After several weeks at Camp Mills, awaiting transportation for overseas movement to Europe, the squadron was moved to Hoboken, New Jersey on 27 October where it boarded the British Cunard Liner RMS Orduna for the trans-Atlantic move to England. On the 27th the Orduna formed with a convoy at Halifax, Nova Scotia, arriving at Liverpool, England on 9 November. Taking a train to the south coast at Southampton, the squadron crossed the English Channel and arrived at Le Havre, France on the 11th. After some rest at Le Havre, the squadron then was boarded on a train on 13 November, eventually arriving at the 1st Air Depot, AEF, Colombey-les-Belles Airdrome on 16 November.[1]

    Training in France

    Upon arrival at the camp, a billeting officer met the squadron and informed them that they would be assigned to civilian quarters in the town until the squadron could erect some wooden barracks on the station compound. On 5 December, the men had returned to their billets in the town when German Gotha bombers attacked the town, and the squadron received its first taste of war. Fortunately, no one was injured and all that was lost was some sleep.[1]

    On 1 February 1918, the 88th Squadron was classified as a Corps Observation squadron and was moved to the 1st Observation Group School at Amanty Airdrome. Here the Squadron remained for over two months and was whipped into fighting condition. After a few weeks of training and also performing construction on the Airdrome, on 22d February, the squadron's pilots and observers arrived from training at Issoudun Aerodrome. Embryo observers were sent to the Squadron and were trained by being taken up on various "missions", photographic, reconnaissance, liaison. etc. Pilots learned how to work with the observers and to make the plane a fighting unit. The school at Amanty was equipped with some obsolete French Dorand AR-1 aircraft, which were met with almost universal disapproval from the aviators that had trained on Nieuport 28s at Issoudun. Training at the school consisted of taking the observers up on missions over Allied-controlled territory.[1]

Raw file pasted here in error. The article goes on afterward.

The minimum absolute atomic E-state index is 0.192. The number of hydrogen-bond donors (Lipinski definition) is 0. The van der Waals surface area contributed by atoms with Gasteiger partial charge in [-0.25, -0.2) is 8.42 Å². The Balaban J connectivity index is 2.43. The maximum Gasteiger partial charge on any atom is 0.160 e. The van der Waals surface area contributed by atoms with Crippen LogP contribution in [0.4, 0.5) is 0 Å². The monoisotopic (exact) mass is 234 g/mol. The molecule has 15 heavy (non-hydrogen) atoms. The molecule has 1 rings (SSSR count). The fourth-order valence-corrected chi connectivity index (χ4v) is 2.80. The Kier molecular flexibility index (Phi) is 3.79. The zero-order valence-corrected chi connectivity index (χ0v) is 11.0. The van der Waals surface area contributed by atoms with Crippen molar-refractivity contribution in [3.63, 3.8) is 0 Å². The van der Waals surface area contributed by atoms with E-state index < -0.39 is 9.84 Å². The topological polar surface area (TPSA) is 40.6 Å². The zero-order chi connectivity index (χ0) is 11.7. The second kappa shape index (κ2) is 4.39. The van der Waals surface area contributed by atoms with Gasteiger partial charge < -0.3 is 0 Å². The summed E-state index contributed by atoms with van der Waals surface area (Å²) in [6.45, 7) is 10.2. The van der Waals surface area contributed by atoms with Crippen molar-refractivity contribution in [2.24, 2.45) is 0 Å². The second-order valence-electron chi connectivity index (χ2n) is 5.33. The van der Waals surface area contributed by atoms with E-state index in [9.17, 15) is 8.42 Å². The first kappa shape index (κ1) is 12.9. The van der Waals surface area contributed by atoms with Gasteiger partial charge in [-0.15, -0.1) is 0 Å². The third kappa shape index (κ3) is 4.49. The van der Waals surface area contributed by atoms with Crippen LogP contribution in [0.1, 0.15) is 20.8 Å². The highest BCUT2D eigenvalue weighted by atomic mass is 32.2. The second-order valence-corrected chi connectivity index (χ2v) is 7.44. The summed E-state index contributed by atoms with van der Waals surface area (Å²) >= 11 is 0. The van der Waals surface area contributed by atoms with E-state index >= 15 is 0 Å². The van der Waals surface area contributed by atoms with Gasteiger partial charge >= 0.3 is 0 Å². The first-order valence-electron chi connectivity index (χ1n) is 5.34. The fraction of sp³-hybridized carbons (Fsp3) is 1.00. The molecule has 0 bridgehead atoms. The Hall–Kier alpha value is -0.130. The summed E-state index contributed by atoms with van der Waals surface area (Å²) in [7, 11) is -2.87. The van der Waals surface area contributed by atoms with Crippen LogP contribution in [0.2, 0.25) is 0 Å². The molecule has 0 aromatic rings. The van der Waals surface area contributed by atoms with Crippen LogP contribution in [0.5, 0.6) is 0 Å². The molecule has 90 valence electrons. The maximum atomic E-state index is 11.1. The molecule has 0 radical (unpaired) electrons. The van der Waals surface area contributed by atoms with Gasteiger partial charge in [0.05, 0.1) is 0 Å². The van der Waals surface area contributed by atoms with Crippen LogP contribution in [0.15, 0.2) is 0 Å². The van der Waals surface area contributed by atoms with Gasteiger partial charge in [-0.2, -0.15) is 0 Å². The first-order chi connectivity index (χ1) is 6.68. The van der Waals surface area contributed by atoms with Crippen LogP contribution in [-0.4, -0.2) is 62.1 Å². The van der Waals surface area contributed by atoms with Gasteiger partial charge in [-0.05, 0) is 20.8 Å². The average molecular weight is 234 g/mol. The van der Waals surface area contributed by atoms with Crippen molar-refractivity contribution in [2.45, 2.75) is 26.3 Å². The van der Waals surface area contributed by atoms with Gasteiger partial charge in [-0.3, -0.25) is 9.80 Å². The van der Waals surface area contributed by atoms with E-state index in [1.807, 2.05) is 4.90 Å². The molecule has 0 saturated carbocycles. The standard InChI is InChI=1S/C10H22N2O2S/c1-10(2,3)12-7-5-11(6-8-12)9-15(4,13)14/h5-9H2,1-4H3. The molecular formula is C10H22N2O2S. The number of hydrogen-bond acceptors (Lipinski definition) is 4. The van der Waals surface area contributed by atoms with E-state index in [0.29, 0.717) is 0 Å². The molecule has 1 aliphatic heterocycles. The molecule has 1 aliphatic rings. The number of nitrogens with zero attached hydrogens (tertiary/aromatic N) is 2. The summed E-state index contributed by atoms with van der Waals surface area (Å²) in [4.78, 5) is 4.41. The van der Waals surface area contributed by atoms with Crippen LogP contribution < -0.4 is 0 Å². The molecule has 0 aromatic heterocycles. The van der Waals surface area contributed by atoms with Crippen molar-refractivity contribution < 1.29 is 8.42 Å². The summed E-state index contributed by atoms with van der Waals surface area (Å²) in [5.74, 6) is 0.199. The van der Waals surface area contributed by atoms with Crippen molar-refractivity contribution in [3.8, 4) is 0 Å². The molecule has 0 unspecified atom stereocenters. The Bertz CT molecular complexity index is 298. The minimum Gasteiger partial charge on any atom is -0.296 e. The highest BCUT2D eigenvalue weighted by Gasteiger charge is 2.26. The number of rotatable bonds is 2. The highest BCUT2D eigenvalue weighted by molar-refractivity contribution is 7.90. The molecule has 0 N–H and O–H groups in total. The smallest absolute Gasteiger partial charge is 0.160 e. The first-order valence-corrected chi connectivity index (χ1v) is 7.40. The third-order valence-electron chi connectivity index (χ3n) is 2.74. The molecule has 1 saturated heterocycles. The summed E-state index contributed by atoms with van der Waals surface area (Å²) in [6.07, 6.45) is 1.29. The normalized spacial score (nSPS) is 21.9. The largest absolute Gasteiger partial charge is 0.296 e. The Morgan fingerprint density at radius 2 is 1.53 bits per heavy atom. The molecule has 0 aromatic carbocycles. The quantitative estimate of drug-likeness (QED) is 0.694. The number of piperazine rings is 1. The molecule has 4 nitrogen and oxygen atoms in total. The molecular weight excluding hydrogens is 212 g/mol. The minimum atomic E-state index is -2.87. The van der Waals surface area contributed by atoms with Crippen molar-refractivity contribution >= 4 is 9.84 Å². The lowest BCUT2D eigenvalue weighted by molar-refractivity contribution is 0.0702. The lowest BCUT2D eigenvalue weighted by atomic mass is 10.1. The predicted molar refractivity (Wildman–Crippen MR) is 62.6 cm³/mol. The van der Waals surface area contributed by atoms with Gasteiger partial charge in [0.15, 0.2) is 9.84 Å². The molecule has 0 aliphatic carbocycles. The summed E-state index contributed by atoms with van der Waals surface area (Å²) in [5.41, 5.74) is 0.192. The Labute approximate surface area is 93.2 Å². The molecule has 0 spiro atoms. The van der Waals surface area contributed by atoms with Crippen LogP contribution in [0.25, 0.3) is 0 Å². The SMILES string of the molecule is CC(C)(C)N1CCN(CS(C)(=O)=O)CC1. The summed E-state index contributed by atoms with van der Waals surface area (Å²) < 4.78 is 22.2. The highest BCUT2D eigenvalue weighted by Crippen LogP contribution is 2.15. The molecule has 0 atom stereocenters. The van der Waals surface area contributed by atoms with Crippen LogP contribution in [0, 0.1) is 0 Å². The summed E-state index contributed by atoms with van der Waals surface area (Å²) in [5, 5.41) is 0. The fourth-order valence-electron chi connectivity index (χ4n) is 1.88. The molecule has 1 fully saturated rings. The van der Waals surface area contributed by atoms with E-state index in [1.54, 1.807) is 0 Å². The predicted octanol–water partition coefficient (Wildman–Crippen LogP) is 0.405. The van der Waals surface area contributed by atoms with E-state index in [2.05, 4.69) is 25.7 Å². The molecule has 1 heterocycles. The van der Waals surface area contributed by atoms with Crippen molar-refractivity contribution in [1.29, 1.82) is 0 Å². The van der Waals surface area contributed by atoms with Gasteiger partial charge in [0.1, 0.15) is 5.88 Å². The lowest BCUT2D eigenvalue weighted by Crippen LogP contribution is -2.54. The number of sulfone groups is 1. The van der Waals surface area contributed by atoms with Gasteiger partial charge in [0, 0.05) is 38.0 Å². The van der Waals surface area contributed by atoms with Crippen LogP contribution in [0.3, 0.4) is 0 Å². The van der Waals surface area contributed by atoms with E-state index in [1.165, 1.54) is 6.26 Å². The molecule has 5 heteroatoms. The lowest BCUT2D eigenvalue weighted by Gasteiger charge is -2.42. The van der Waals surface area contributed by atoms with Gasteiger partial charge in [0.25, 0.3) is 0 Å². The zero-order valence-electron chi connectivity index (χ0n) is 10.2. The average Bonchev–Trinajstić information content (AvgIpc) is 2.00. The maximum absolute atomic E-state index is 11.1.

In May 1918 the 88th was assigned to the I Corps Observation Group. Its mission was primarily to keep the command informed by visual and photographic reconnaissance of the general situation within and behind enemy lines. To accomplish this task, a routine schedule of operations was prescribed for each day consisting of several close-range reconnaissance missions in the sector and, toward dusk, a reconnaissance for active hostile batteries in action. Special missions were flown as required in addition to the daily routine work.[1]